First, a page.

After a long day trip to Amsterdam, I wanted to go somewhere a little closer to (temporary) home in Essen the next day. Zeche Zollverein is about 15min down the road, and very famous in this area, easily the most well known tourist attraction in the Ruhrgebiet, but I'd never gotten around to visiting before. Somehow an old industrial site didn't really sound exciting to me, when there are many old famous cities, cathedrals, museums all over the place to visit instead. Or maybe industrial engineering is a bit too much like work/study to me! But I'm glad I made the trip this Sunday, I found the whole thing really interesting and also fun to photograph (most importantly!).
Zeche Zollverein is one of only 20 industrial sites to be UNESCO World Heritage listed, and industrial culture in general is quite a big thing in the Ruhrgebiet. This is the huge industrial area in mid-west Germany where there was lots of heavy industry before WWII - which was subsequently flattened in the war, and then rebuilt to form the centre of Germany's 'economic miracle' and return to prosperity in the 1950's and 60's. A lot of towns around here were heavily damaged and then rebuilt in modern style (think ugly concrete) so they lost a lot of cultural heritage in places, and have embraced their more recent industrial culture instead. The main buildings shown here are from the 1930's, built in the 'Bauhaus' style, considered an architectural masterpiece at the time, making it known as the 'most beautiful coal mine' in the world!
The Zollverein complex was started in the 1830's but continuously expanded over the years as demand for coal and coke (for steel making) rapidly grew. The biggest shaft (12) was built in 1932, and the massive Coking plant in 1961 - which I didn't get to visit as there was more than enough to keep me occupied in the Shaft 12 and Washing Plant areas. But they have some really cool stuff at the Coking plant as well - like a massive 150m-long ice skating rink down the whole length of the plant in winter. At times this was the largest coal mine in Germany, and employed almost 7000 people! The mine shafts were closed in 1986, and the coking plant in 1993 - but the state government immediately bought the land and declared it a heritage site to be preserved and maintained.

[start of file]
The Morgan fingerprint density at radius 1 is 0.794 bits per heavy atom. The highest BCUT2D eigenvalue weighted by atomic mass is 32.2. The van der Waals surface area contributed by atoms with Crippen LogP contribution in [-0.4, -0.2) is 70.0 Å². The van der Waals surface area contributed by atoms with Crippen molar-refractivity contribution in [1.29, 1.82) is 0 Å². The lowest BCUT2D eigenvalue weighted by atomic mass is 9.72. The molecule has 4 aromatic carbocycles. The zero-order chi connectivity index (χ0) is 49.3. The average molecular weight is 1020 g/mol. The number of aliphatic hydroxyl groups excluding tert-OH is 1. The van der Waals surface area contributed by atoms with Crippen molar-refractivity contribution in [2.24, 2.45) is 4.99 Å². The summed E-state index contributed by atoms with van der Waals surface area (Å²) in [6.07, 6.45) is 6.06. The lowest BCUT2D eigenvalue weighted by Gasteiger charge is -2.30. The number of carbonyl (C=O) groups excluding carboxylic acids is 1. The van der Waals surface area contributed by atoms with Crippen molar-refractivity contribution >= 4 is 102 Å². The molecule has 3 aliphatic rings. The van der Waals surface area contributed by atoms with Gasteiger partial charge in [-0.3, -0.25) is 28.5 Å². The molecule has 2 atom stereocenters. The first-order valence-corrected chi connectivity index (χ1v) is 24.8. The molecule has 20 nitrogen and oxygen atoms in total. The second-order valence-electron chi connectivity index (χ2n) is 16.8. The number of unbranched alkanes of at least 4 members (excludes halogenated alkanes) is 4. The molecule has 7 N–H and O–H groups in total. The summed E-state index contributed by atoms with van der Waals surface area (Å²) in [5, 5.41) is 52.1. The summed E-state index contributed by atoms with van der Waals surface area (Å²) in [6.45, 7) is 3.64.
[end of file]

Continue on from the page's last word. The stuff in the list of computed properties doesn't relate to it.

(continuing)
The whole massive site has been turned into a tourist attraction, including tours of the old facilities of course, but also art galleries, studio spaces, concert halls (and outdoor concerts), the ice rink, a big sculpture park, several museums, a very fancy restaurant and lots of cafes, and even a swimming pool on an upper deck of the coking plant! I went on a guided tour of the Shaft 12 complex, and as we were walking through an old control room there was a massive glass wall with a Zumba class running on the other side! Quite surprising to see, but they are making all sorts of use out of this complex now. Although most of my photos focus on the old equipment and buildings, there is lots of space and activities for the community as well.
I spent quite a bit of time just walking around the buildings of the complex taking photos, and there weren't too many people outside as it was cold and windy and wet. But I also did the guided tour, and visited the Ruhr Museum, which has been recently opened in the bowels of the Coal Washing plant - quite a nice museum, but a really cool setting. More photos from that part of the complex and inside the shaft buildings next time! I've run out of weekends on this trip to Germany to visit again, but I'd quite like to come back next time and see the Coking Plant, and also the 'Red Dot' design museum built in the old plant boilerhouse, holding the world's largest collection of contemporary design.